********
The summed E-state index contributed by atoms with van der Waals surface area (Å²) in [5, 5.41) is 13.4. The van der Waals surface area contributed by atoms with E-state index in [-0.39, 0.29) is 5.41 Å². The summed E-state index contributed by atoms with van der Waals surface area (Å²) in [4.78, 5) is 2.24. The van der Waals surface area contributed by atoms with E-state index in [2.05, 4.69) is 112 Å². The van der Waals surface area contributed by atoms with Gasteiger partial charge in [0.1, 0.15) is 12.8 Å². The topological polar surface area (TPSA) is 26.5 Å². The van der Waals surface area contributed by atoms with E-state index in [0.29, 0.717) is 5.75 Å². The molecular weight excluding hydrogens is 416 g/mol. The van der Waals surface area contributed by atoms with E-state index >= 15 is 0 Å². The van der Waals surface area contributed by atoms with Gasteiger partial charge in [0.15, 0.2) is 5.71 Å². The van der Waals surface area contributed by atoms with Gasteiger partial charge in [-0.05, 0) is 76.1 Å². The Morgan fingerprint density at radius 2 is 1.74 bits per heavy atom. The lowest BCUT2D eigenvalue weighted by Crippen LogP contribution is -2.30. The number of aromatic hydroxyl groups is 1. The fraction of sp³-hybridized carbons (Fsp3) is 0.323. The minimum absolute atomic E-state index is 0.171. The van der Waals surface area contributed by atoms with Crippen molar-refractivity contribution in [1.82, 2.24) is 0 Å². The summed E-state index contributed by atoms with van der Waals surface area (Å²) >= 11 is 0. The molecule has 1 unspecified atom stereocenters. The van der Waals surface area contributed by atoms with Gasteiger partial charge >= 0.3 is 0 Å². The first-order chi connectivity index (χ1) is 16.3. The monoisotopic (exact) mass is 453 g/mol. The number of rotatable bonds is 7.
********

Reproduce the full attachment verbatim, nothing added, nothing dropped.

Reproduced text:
The summed E-state index contributed by atoms with van der Waals surface area (Å²) in [5, 5.41) is 13.4. The van der Waals surface area contributed by atoms with E-state index in [-0.39, 0.29) is 5.41 Å². The summed E-state index contributed by atoms with van der Waals surface area (Å²) in [4.78, 5) is 2.24. The van der Waals surface area contributed by atoms with E-state index in [2.05, 4.69) is 112 Å². The van der Waals surface area contributed by atoms with Gasteiger partial charge in [0.1, 0.15) is 12.8 Å². The topological polar surface area (TPSA) is 26.5 Å². The van der Waals surface area contributed by atoms with E-state index in [0.29, 0.717) is 5.75 Å². The molecular weight excluding hydrogens is 416 g/mol. The van der Waals surface area contributed by atoms with E-state index >= 15 is 0 Å². The van der Waals surface area contributed by atoms with Gasteiger partial charge in [0.15, 0.2) is 5.71 Å². The van der Waals surface area contributed by atoms with Gasteiger partial charge in [-0.05, 0) is 76.1 Å². The Morgan fingerprint density at radius 2 is 1.74 bits per heavy atom. The lowest BCUT2D eigenvalue weighted by Crippen LogP contribution is -2.30. The number of aromatic hydroxyl groups is 1. The fraction of sp³-hybridized carbons (Fsp3) is 0.323. The minimum absolute atomic E-state index is 0.171. The van der Waals surface area contributed by atoms with Crippen molar-refractivity contribution in [1.82, 2.24) is 0 Å². The summed E-state index contributed by atoms with van der Waals surface area (Å²) >= 11 is 0. The molecule has 1 unspecified atom stereocenters. The van der Waals surface area contributed by atoms with Gasteiger partial charge >= 0.3 is 0 Å². The first-order chi connectivity index (χ1) is 16.3. The monoisotopic (exact) mass is 453 g/mol. The number of rotatable bonds is 7.